Many studies have shown that the agile process leads to better productivity, better products and a much better work environment. Many companies and organizations are now embracing this process. In fact, the U.S. Defense Department, the largest procurer of software in the world, uses the agile process. Other major agile companies include Yahoo, Microsoft, Oracle and Google. It used in everything from cell phones to websites.

Main Principles

The main principles of the agile process are: individuals and interactions, working software, customer collaboration, responding to change and craftsmanship. All of this is in sharp contract to traditional development methods, which emphasize processes, tools, complex specifications, contract negotiations, and following a rigid plan.

Traditionally, detailed specification and functional reports describe the project. In the agile process, a more relaxed approach is taken. A specific requirement should be able to fit on one card. Whiteboards are used constantly to allow for the free-flowing of ideas. People generally feel freer to comment on sketches rather than on fixed diagrams and formal looking reports, which have an aura of "unchangeability" to them.

There are many types or "flavours" of agile, the most popular being "scrum". Unfortunately, many places have not practiced scrum agile, but a false version nicknamed "Scrum, but”. That is, companies say they are practicing scrum "but" with some exception to the process. "Scrum, but” is actually the most popular flavour of agile, but is not true agile because it does not follow one or more of the agile principles stated above.

Agile Project Cycle

In the agile project cycle, the development team writes stories; these can be considered as "light" use cases. The cost of each story is estimated, and the cards are arranged by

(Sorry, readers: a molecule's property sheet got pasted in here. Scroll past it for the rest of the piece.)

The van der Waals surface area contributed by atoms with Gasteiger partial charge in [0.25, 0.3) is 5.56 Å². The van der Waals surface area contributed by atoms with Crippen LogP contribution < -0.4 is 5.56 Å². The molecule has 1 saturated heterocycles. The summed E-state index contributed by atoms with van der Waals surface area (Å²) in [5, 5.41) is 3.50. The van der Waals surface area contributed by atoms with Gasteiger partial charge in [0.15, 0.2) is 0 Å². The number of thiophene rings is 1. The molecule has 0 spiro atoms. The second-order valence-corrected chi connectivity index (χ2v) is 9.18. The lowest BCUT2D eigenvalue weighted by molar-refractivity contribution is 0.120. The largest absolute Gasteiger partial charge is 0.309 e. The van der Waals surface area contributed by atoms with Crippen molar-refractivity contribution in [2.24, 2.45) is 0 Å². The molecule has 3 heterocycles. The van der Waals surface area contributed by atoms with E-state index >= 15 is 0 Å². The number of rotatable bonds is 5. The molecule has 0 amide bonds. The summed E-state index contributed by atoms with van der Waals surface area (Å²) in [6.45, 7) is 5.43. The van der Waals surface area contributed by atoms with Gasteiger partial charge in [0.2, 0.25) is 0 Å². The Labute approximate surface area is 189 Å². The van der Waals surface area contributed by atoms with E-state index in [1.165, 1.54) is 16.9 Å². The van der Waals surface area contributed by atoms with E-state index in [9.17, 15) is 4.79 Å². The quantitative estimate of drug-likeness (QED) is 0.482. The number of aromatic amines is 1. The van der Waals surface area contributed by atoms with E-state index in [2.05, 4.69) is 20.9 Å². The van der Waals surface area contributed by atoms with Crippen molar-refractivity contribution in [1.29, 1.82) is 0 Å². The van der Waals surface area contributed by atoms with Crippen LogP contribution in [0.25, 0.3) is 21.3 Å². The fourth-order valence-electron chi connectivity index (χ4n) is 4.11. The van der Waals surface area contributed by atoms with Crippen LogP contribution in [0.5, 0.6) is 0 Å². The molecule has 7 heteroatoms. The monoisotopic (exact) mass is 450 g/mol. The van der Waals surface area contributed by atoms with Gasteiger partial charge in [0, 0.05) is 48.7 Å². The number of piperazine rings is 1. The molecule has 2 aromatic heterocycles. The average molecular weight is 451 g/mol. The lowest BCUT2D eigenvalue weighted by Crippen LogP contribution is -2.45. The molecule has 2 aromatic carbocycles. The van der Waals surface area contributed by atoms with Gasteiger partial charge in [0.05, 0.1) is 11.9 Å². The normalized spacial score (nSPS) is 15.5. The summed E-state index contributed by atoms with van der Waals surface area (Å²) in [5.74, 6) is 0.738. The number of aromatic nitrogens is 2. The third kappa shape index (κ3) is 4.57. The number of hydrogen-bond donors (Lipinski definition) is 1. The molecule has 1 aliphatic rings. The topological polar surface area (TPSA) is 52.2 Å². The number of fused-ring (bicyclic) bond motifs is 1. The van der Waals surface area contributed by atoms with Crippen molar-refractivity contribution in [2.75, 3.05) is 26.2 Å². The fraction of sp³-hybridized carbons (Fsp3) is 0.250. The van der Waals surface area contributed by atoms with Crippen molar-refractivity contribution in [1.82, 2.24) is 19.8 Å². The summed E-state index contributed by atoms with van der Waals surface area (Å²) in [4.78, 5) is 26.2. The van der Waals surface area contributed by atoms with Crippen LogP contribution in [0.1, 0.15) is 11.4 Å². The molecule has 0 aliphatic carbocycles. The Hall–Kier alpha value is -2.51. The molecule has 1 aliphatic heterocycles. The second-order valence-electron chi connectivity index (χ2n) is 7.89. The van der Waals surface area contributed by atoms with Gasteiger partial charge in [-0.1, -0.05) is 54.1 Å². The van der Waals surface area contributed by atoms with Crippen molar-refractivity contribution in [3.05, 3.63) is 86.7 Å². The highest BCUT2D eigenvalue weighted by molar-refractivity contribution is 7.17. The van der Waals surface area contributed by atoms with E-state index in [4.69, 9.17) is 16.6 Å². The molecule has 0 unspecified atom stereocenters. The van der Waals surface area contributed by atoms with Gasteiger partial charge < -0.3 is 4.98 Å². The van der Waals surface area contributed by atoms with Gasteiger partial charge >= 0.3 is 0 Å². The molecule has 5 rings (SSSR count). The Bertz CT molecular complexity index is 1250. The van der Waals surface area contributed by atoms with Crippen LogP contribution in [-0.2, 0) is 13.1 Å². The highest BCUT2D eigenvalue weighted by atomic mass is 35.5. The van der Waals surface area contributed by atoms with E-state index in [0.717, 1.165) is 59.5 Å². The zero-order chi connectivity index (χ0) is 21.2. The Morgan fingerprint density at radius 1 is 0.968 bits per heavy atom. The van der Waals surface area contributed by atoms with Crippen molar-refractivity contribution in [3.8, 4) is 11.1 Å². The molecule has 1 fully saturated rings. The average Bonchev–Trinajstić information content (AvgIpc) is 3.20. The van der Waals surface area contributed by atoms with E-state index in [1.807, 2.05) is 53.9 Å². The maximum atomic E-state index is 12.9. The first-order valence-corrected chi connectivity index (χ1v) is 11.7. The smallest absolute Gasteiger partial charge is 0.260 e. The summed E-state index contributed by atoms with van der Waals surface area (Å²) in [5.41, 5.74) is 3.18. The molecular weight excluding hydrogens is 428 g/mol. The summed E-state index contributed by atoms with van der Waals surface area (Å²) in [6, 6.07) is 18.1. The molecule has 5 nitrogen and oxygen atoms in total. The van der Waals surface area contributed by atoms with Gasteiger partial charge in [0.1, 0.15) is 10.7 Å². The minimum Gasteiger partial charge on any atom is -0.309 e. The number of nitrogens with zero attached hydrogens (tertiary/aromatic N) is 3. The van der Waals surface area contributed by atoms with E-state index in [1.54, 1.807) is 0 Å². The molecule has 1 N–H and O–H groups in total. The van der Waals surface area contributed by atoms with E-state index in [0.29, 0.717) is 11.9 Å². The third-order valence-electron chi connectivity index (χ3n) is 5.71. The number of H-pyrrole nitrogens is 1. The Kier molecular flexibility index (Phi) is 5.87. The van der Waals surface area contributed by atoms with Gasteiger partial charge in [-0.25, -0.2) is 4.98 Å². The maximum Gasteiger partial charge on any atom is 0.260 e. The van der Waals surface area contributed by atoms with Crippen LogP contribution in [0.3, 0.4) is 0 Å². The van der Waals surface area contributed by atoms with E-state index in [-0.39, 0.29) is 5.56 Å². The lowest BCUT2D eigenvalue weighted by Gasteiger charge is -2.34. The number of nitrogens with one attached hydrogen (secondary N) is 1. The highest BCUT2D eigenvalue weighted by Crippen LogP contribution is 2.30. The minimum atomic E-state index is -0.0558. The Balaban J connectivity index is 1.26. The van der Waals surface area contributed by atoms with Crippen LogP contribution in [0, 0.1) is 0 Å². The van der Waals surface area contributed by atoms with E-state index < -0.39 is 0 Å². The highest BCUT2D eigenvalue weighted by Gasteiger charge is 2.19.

by price. In this process, the business value is decided by the business, and not by the engineers. As a result, the engineers lose much of the power they had, and are therefore resistant to it. The key point is that decisions are made not by any one person or group, but by the entire team.

Agile is very different from the traditional "waterfall" type development process, and it can take some getting used to. However, the end result is a product that is better designed, and easier to use. Individuals become empowered because they know they are true stakeholders in creating the product.

Management Day - Content Reuse

Content Reuse

Pamela Kostur is a partner at Parallax Communications and a recognized content management expert.

Why Reuse?

There are many reasons to reuse content in your documentaiton. It's efficient, it eliminates duplication and inconsistency, its frees you from having to create content that already exists, it allows you to spend more time creating unique content, and it can enable you to improve your content.

Reusing content also saves money because it reduces writing, review, and translation costs. It can also save money indirectly by reducing calls to support centres, and preventing legal problems. One medical company was succesfully sued because of inconsistencies between their printed guide and website.

Information Nightmares

There are many examples available of content not being reused, and the unfortunate results. These include inconsistenices in product descriptions, food recipes, and technical instructions. Inconsistency is to be avoided at all costs, because it makes the user have to work to understand the information by forcing them to "rewrite" it in their heads. Also, users may not interpret the information correctly, leading to chaos and confusion.

Implementing Reuse